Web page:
Friday, December 30, 2011

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Salsa de Venas (or Are You Gonna Eat Them Chile Veins, Buddy?)

Detail of Salsa de Venas
by Michel Zabé
Common directions for cooking with chiles — from simple roasted bell peppers to the hundreds of chiles rellenos varieties — call for cutting away and discarding the seeds and ribs or veins that anchor them to the fruit’s interior. The rationale is twofold:
  1. Discarding seeds and veins makes a more texturally refined dish
  2. Seeds and veins tend to contain larger concentrations of capsaicin, the compound that makes hot chiles hot. Discarding them helps to temper that heat and let the flavor of the flesh become more apparent.
Removing chile veins from some dishes is all well and good, but discarding them? That’s just wasteful. Just as you can save shrimp shells for stock, collect pineapple trimmings for vinegar, or skim delicious cracklin’s from a batch of home-rendered lard, you can put those veins to good use.

Patricia Quintana does just that. In her 2005 book, Mulli: el libro de los moles, she details about a hundred salsas, moles, adobos, and pipianes that draw on Mexico’s culinary history from pre-Colombian times. From the Valle de Toluca (an area west and slightly south of Mexico City), she pulls a roasted tomato table salsa that’s heavily laced with those veins we’re supposed to throw away.

This isn’t an incendiary salsa, but neither is it for milquetoasts. Don’t spring it on your family or friends if they don’t like a bit of heat. Here’ s my translation of Quintana:
Toluca Valley-style Salsa de Venas

1 cup of veins from pasilla, negro, guajillo, or ancho chiles cleaned and dry-roasted
4 medium garlic cloves, peeled, roasted
½ medium onion, roasted
4 medium tomatoes, roasted
½ cup of water or to taste
1 ½ teaspoons coarse salt or to taste

To prepare the salsa:
Rinse and dry the chile veins. Preheat a comal or skillet and cook until toasted, but not burned. Roast the garlic too, onion, and tomatoes in the same pan until they turn dark. Allow to cool. In a molcajete or food processor, grind the chile veins with the salt and garlic, regrinding it all well. Add the onion and continue grinding. Add the tomatoes and grind until the sauce thickens,then add the water and re-season.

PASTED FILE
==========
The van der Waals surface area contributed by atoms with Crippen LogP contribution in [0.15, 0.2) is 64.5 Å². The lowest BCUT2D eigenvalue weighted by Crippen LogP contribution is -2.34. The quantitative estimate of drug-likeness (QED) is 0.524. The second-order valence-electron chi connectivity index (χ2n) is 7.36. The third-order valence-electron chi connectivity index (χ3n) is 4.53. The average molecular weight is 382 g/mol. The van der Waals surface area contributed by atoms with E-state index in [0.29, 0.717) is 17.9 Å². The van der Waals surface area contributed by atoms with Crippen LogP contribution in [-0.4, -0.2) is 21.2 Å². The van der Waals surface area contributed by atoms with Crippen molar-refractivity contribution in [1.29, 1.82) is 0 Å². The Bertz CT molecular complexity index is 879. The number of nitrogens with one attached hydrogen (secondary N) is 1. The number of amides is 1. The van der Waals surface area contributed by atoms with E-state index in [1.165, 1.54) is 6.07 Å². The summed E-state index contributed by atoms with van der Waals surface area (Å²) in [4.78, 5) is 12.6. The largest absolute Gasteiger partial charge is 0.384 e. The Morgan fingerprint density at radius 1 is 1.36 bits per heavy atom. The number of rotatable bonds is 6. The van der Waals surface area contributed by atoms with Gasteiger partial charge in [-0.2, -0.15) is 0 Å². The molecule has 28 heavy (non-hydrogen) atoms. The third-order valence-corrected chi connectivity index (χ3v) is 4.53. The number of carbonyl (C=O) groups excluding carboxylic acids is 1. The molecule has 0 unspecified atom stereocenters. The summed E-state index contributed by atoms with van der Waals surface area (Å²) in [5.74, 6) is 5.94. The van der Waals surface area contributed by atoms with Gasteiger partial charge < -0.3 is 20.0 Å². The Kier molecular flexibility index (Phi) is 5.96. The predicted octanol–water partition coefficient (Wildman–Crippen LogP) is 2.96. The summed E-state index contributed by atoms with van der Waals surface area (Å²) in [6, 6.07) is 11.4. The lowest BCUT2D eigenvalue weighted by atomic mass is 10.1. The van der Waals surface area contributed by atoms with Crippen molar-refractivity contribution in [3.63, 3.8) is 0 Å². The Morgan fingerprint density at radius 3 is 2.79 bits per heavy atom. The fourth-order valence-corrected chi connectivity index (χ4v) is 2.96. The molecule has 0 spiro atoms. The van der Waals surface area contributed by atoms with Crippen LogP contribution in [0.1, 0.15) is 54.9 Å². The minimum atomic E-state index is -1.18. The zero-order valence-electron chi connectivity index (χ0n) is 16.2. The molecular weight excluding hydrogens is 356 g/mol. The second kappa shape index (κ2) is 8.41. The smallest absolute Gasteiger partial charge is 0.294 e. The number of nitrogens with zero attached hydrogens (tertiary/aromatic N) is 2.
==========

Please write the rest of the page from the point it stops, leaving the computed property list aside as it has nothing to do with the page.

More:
Serve in a mortar and pestle or in a sauce boat. Serve with fried charales [tiny, tiny fish] and freshly made tortillas.
Quintana's original directions:
Salsa de venas estilo Valle de Toluca

1 taza de venas de chile pasilla, negro o guajillo, o de chile ancho limpias, secas, tostadas
4 dientes de ajo medianos, sin piel, asados
½ cebolla mediana, asada
4 jitomates medianos, asados
½ taza de agua o al gusto
1½ cucharaditas de sal gruesa o al gusto

para preparar la salsa:

Lave las venas de los chiles y séquelas. Precaliente un comal o una sartén y aselas hasta que estén tostadas, sin quemarlas. Ase también los dientes de ajo, la cebolla y los jitomates hasta que tomen un color oscuro. Deje enfriar. En un molcajete o procesador, muela las venas de los chiles con la sal y el ajo, remuela bien. Incorpore la cebolla y continúe moliéndolas. Anada los jitomates y muelalos hasta que quede una salsa semiespesa; incorpore el agua y vuelva a sazonar.


Sírvala en un molcajete o en una salsera. Acompane con charales fritos y tortillas recien hechas.

Patricia Quintana (2005)
Photos by Michel Zabé
Mulli: el libro de los moles
Editorial Oceano de Mexico
288 pages (paperback)
ISBN: 9707770953

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